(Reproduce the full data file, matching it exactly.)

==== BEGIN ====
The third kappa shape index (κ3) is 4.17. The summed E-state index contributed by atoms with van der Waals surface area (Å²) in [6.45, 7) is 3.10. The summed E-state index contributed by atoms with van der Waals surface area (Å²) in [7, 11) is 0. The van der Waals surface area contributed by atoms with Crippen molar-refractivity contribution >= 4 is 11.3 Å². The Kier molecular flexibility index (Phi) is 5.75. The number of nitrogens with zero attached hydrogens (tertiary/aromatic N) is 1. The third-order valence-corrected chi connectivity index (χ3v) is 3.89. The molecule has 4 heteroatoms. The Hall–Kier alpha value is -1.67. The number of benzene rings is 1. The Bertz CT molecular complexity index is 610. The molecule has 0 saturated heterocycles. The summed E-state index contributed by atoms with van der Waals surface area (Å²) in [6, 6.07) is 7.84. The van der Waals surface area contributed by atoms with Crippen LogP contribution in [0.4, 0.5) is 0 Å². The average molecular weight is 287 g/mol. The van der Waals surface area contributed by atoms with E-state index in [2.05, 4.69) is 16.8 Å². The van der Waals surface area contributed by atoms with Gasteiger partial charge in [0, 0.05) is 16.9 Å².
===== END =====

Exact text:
The third kappa shape index (κ3) is 4.17. The summed E-state index contributed by atoms with van der Waals surface area (Å²) in [6.45, 7) is 3.10. The summed E-state index contributed by atoms with van der Waals surface area (Å²) in [7, 11) is 0. The van der Waals surface area contributed by atoms with Crippen molar-refractivity contribution >= 4 is 11.3 Å². The Kier molecular flexibility index (Phi) is 5.75. The number of nitrogens with zero attached hydrogens (tertiary/aromatic N) is 1. The third-order valence-corrected chi connectivity index (χ3v) is 3.89. The molecule has 4 heteroatoms. The Hall–Kier alpha value is -1.67. The number of benzene rings is 1. The Bertz CT molecular complexity index is 610. The molecule has 0 saturated heterocycles. The summed E-state index contributed by atoms with van der Waals surface area (Å²) in [6, 6.07) is 7.84. The van der Waals surface area contributed by atoms with Crippen LogP contribution in [0.4, 0.5) is 0 Å². The average molecular weight is 287 g/mol. The van der Waals surface area contributed by atoms with E-state index in [2.05, 4.69) is 16.8 Å². The van der Waals surface area contributed by atoms with Gasteiger partial charge in [0, 0.05) is 16.9 Å².